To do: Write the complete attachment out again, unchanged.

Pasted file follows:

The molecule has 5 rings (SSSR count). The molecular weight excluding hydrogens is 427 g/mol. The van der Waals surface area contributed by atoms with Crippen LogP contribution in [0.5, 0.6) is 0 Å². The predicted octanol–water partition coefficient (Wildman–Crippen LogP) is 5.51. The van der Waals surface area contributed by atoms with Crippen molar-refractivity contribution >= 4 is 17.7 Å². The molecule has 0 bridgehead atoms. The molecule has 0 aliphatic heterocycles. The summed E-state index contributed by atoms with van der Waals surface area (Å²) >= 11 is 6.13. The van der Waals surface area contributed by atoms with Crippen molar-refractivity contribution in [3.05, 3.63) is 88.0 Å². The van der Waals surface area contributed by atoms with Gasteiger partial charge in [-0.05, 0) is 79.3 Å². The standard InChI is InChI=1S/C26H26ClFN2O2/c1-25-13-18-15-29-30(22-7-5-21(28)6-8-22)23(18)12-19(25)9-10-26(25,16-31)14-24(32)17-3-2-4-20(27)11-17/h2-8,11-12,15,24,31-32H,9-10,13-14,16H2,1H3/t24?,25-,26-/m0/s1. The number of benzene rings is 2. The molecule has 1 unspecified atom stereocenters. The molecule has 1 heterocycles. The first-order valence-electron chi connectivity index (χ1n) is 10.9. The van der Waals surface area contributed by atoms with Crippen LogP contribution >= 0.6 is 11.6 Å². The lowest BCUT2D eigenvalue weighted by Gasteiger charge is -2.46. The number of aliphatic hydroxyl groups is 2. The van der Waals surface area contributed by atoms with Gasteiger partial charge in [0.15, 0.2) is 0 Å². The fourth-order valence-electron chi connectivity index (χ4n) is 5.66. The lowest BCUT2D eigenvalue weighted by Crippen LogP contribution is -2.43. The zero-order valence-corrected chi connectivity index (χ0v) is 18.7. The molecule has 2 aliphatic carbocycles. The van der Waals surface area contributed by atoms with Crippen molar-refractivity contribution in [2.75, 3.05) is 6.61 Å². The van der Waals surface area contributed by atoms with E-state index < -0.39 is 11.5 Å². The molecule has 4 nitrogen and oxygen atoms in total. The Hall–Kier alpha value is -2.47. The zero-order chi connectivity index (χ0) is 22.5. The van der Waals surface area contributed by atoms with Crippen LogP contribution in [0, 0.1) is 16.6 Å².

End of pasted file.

The molecule has 5 rings (SSSR count). The molecular weight excluding hydrogens is 427 g/mol. The van der Waals surface area contributed by atoms with Crippen LogP contribution in [0.5, 0.6) is 0 Å². The predicted octanol–water partition coefficient (Wildman–Crippen LogP) is 5.51. The van der Waals surface area contributed by atoms with Crippen molar-refractivity contribution >= 4 is 17.7 Å². The molecule has 0 bridgehead atoms. The molecule has 0 aliphatic heterocycles. The summed E-state index contributed by atoms with van der Waals surface area (Å²) >= 11 is 6.13. The van der Waals surface area contributed by atoms with Crippen molar-refractivity contribution in [3.05, 3.63) is 88.0 Å². The van der Waals surface area contributed by atoms with Gasteiger partial charge in [-0.05, 0) is 79.3 Å². The standard InChI is InChI=1S/C26H26ClFN2O2/c1-25-13-18-15-29-30(22-7-5-21(28)6-8-22)23(18)12-19(25)9-10-26(25,16-31)14-24(32)17-3-2-4-20(27)11-17/h2-8,11-12,15,24,31-32H,9-10,13-14,16H2,1H3/t24?,25-,26-/m0/s1. The number of benzene rings is 2. The molecule has 1 unspecified atom stereocenters. The molecule has 1 heterocycles. The first-order valence-electron chi connectivity index (χ1n) is 10.9. The van der Waals surface area contributed by atoms with Crippen LogP contribution >= 0.6 is 11.6 Å². The lowest BCUT2D eigenvalue weighted by Gasteiger charge is -2.46. The number of aliphatic hydroxyl groups is 2. The van der Waals surface area contributed by atoms with Gasteiger partial charge in [0.15, 0.2) is 0 Å². The fourth-order valence-electron chi connectivity index (χ4n) is 5.66. The lowest BCUT2D eigenvalue weighted by Crippen LogP contribution is -2.43. The zero-order valence-corrected chi connectivity index (χ0v) is 18.7. The molecule has 2 aliphatic carbocycles. The van der Waals surface area contributed by atoms with Crippen molar-refractivity contribution in [2.75, 3.05) is 6.61 Å². The van der Waals surface area contributed by atoms with E-state index < -0.39 is 11.5 Å². The molecule has 4 nitrogen and oxygen atoms in total. The Hall–Kier alpha value is -2.47. The zero-order chi connectivity index (χ0) is 22.5. The van der Waals surface area contributed by atoms with Crippen LogP contribution in [0, 0.1) is 16.6 Å².